Something borrowed is usually an item from a happily married friend or relative. It  reminds the bride that she has loved ones to depend on. 


Blue has been connected to weddings for centuries. Brides in ancient Rome wore the color to symbolize love, modesty, and fidelity, and Christians long associated the color with purity, as it is the standard garb for the Virgin Mary. Blue actually was a popular wedding gown color through the 1700’s.  “Marry in blue, lover be true.” 

Young Brides, Old Wives Tales.   

    1. If you find a spider on your wedding gown, you’ll come into money. 

    2. If you see a flock of birds, your marriage will be blessed with fertility. 

     3. If it snows on your wedding day, you’ll be wealthy.

     4. If the sun is out, you’ll be happy.

     5. If you marry as the hands of the clock move up (after the half hour), you’ll have good fortune.


    6. If you drop the ring during the ceremony, it’s best to start the whole thing over. 

    7. If you look in the mirror before walking down the aisle, you’ll leave a part of yourself behind. 

    8.  If you cry on your wedding day, especially before the kiss, you’ll prevent tears during the marriage. 

Well, as I leave you with these pearls of wisdom, I can positively say no snow will fall on Christi’s wedding day, but I can predict the location near the beach fill have plenty of sun. 

Somebody might drop the ring, but I doubt the coordinator will let us start the whole caboodle over.

Christi will most definitely be looking in a mirror! 


The wedding starts at 4:30…so I’m on board for the hands of the clock moving up, even if you wear a digital watch. (This antique clock was a wedding gift to my grandparents in 1917.)   

 Birds and spiders, okay. I’m a bit of a tree hugger. Just don’t poop on her dress.

  As for tears, I think they’re a given. I’ve already got handy an Irish linen hankie, a souvenir from my mom’s many travels. 

Please pass along today any pearls of wisdom, lore or old wives’ tales of your own, your hints and helps, past MOB memories, or anything you think I might start needing…on day 16.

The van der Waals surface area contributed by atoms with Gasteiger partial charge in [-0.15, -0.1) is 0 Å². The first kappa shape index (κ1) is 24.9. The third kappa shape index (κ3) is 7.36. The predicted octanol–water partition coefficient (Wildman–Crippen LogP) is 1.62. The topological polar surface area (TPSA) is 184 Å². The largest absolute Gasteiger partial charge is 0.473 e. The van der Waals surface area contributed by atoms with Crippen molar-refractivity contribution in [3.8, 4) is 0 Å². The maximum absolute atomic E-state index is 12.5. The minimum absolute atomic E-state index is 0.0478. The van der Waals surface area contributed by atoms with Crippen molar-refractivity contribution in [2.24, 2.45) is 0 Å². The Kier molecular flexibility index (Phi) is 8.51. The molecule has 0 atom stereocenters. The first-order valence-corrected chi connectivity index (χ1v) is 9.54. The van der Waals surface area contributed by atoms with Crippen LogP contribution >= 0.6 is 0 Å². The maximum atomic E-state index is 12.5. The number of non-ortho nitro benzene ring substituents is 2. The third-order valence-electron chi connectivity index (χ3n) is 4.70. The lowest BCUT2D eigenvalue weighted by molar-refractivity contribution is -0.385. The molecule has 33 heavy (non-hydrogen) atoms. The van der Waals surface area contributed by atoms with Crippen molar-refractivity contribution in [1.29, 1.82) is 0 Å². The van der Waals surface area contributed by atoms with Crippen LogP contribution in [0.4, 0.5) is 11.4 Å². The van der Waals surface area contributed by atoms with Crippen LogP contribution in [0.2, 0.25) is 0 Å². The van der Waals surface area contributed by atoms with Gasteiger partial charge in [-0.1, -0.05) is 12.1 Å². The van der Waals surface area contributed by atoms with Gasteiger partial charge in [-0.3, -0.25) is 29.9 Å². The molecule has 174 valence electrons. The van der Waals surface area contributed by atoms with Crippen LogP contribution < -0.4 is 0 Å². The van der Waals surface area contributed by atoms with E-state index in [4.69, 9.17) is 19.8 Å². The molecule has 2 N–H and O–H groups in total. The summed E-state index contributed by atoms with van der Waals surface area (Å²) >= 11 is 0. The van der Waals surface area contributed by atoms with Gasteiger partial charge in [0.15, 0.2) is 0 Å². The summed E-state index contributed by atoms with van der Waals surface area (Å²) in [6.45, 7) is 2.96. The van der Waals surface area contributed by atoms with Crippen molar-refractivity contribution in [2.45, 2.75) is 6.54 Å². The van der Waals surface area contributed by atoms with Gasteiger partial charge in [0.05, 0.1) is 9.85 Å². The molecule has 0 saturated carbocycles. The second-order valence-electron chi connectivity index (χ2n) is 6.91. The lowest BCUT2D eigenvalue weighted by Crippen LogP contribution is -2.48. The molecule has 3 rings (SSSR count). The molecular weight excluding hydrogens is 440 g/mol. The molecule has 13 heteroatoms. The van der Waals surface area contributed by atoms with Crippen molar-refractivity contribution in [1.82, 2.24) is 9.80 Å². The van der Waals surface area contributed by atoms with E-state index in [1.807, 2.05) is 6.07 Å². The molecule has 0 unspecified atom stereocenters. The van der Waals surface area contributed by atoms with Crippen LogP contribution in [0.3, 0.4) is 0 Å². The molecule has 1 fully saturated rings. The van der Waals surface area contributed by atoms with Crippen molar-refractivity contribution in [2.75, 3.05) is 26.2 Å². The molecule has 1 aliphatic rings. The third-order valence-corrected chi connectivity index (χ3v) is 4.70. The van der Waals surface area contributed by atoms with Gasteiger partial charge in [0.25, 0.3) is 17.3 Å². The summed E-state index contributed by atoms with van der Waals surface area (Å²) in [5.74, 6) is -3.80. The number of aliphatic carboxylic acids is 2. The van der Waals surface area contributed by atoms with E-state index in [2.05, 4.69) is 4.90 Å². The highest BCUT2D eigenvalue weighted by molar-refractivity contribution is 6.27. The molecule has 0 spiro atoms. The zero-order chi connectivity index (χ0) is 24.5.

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Tanya Hanson: Thank you, Chief P’tauk-seet-tough




“Tuxes don’t come in a size two,” the shop attendant said after observing the two-and-a half-year old ring-bearer. “But we can alter a size three.” He smiled at my little grandson. “We need to measure you. Can you fly?”


Instantly Carter’s little arms made wings, his hands full of the Matchbox cars he never leaves home without. After the attendant measured his chest, he yelled confidently in his baby way, “Again. Again.”



 The male-bonding occasion of father, son and grandson getting fitted for my daughter Christi’s wedding went swimmingly, with me along as historian to record the event. If you know the Steve Martin version of Father of the Bride, you’ll understand why my son and husband joked about not finding navy blue Armanis as they examined racks of suits.


     Although the bride hoped her ring bearer would wear tiny Chuck Taylor sneakers with his tux (his daddy wore Chucks at his wedding five years ago), I don’t think Chucks stand a chance. When Carter tried on his tuxedo shoes, he said rapturously, “Oh, my shiny shoes,” and after they were off,  held them tight against his little chest.  



     Well, whatever he wears on his feet, he’ll be adorable. But the whole excursion reminded me that I knew nothing about tuxedos.  Why does the tuxedo look the way it does? Who designed it? And most of all, just where does the name “tuxedo” come from?


    We owe the name to the Algonquin sachems, or chiefs, who in the 17th Century ruled vast areas of land in what is today the northeastern United States. Often they named regions after themselves. One region, 40 miles northwest of New York City, was named for Chief P’tauk-seet-tough, and meant “home of the bear.”